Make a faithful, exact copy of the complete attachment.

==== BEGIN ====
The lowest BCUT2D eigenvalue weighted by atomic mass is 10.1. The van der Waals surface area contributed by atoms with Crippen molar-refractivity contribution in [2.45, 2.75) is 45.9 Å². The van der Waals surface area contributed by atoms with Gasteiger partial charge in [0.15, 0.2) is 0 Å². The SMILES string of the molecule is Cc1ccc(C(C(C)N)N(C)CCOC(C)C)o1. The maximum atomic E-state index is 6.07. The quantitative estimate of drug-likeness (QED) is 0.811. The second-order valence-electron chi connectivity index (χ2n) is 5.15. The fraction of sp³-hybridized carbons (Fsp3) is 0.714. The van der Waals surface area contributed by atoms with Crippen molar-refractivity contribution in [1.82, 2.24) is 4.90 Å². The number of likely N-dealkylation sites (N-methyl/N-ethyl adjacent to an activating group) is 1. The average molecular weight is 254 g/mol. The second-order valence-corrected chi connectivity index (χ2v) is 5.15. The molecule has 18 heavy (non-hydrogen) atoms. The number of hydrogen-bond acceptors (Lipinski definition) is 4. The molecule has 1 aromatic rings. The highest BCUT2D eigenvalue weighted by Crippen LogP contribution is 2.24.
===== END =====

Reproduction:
The lowest BCUT2D eigenvalue weighted by atomic mass is 10.1. The van der Waals surface area contributed by atoms with Crippen molar-refractivity contribution in [2.45, 2.75) is 45.9 Å². The van der Waals surface area contributed by atoms with Gasteiger partial charge in [0.15, 0.2) is 0 Å². The SMILES string of the molecule is Cc1ccc(C(C(C)N)N(C)CCOC(C)C)o1. The maximum atomic E-state index is 6.07. The quantitative estimate of drug-likeness (QED) is 0.811. The second-order valence-electron chi connectivity index (χ2n) is 5.15. The fraction of sp³-hybridized carbons (Fsp3) is 0.714. The van der Waals surface area contributed by atoms with Crippen molar-refractivity contribution in [1.82, 2.24) is 4.90 Å². The number of likely N-dealkylation sites (N-methyl/N-ethyl adjacent to an activating group) is 1. The average molecular weight is 254 g/mol. The second-order valence-corrected chi connectivity index (χ2v) is 5.15. The molecule has 18 heavy (non-hydrogen) atoms. The number of hydrogen-bond acceptors (Lipinski definition) is 4. The molecule has 1 aromatic rings. The highest BCUT2D eigenvalue weighted by Crippen LogP contribution is 2.24.